The legal sector, both in law firms and in-house, is assumed to be closed systems.
The focus (with the exception of some plaintiff lawyers) historically has been on reducing risk - both for itself and for the client. In addition, there tends to be foot-dragging in adopting to new technologies.
That may still be true.
And that might be why talent in the in-house part of practicing law has been migrating to AI (artificial intelligence) contract startups, ranging from LawGeex to Seal. The kinds of professionals being seduced away include technologists, experts in legal operations, and lawyers themselves.
Exits have happened even at high-tech companies themselves such as H-P, Google, and Microsoft.
In Law.com (originally published in LegalTech), Rhys Dipshan reports that there essentially are two factors underlying the diaspora.
One is to be on the front lines of re-configuring future legal operations. Yes, they would be in the role of disruptor.
The other is to be more creative. Yes, even lawyers yearn to think and act out of the box. That's despite their education and early training to insulate the box.
Not all the AI startups will become profitable - or even survive. But once migrants get the hang of taking risks with their career they usually develop the mindset and marketing ability to find another employment opportunity or even launch their own firm.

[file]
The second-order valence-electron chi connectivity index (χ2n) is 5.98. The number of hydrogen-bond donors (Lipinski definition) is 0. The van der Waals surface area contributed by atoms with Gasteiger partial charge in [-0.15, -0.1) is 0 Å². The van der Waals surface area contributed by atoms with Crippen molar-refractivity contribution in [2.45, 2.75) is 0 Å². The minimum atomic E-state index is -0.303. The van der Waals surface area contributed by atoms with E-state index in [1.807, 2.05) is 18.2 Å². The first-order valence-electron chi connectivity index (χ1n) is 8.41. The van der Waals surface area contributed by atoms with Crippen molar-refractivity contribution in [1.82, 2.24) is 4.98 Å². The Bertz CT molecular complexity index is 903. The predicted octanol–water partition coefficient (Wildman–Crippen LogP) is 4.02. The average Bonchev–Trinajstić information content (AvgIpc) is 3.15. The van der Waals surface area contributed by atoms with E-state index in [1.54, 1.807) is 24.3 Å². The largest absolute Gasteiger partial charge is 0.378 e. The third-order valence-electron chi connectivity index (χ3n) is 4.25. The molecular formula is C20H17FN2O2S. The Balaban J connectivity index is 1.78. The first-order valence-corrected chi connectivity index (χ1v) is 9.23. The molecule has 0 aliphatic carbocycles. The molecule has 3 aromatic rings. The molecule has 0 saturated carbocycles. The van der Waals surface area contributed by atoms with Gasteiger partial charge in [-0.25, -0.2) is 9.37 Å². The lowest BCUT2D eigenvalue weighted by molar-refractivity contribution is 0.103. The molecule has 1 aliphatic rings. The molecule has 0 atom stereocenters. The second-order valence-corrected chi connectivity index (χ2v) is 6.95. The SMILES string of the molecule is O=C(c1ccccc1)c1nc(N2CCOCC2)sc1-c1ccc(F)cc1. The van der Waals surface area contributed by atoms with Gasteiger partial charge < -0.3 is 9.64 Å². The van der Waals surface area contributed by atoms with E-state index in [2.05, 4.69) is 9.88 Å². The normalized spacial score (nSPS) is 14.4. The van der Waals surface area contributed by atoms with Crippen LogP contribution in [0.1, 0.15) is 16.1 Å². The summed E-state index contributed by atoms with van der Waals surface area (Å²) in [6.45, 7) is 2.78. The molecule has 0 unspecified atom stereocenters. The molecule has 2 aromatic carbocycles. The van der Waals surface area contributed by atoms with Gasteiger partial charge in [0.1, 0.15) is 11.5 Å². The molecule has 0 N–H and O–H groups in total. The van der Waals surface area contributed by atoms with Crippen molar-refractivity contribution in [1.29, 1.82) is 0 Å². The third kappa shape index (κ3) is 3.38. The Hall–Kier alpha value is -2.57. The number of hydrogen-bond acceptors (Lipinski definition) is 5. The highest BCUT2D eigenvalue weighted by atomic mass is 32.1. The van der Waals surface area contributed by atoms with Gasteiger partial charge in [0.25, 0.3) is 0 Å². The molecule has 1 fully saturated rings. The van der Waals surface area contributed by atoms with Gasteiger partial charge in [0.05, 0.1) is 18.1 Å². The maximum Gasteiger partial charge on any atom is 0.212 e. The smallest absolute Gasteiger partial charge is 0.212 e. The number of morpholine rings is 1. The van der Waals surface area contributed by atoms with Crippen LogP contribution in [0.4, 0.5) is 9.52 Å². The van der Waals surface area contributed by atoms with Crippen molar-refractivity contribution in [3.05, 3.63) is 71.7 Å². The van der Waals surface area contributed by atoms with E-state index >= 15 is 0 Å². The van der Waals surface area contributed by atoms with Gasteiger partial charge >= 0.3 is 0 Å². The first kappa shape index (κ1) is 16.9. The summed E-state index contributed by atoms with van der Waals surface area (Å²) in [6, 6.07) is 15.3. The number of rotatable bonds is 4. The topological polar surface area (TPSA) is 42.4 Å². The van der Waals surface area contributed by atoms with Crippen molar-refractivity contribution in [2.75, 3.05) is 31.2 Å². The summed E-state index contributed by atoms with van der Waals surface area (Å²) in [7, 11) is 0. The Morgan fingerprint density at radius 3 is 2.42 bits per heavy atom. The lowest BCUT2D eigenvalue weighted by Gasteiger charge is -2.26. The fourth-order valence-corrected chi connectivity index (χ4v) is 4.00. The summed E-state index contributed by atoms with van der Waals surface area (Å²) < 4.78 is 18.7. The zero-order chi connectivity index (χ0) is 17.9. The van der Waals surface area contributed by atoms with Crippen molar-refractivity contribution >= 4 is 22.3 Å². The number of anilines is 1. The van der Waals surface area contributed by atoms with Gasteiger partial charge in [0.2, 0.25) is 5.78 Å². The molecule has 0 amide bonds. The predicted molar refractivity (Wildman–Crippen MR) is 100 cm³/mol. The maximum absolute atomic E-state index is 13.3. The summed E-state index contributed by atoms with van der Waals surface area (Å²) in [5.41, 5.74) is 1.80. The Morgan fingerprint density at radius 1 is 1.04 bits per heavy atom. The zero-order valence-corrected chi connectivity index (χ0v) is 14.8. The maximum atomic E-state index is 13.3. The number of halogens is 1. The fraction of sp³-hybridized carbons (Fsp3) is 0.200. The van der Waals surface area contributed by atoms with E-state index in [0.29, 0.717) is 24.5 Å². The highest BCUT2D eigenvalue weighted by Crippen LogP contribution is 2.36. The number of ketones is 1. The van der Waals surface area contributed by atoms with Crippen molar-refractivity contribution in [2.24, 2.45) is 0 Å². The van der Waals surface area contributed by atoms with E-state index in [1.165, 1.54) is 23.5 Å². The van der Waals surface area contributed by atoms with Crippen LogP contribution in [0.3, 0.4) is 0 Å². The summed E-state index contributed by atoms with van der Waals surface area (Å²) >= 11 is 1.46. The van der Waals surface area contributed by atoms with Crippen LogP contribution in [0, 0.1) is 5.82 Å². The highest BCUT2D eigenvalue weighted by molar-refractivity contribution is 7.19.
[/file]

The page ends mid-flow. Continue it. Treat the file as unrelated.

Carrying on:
The classic example of that had been the Corporate America middle managers driven out, in middle age, from the only work setting they knew. Leaders such as Jack Welch and Lee Iacocca had introduced downsizing. Technologies such as the PC or distributed computing systems also eliminated the need for that layer.
That generation of middle managers, such as myself, became accidental entrepreneurs. Ageism was against us even then. We were aware we were less attractive to employers. The new category in business sprung up - office supply retail for small business. Staples dominated that new space for decades. Currently, we are figuring out how to continue to stay in business or land part-time jobs or gig opportunities post-65.
Because of developments in AI, it could be commonplace that throughout the legal sector - law firms and in-house - technology will eliminate jobs.
An example of that potential is Atrium. That's a full-service law firm which uses AI to serve the routine needs of startups. That's at a flat fee. And the tasks are accomplished more quickly than when done manually by human lawyers. However, half the staff at Atrium are lawyers. That's for now.
On the one hand, the legal sector seems to have recovered from The Crash. Back then, in 2009, 6,000 lawyers were put out there on the street. Even litigation has bounced back. But those happy days might not be for long. AI could be more a negative factor on being hired, holding on to that job, and moving to better jobs than The Crash.
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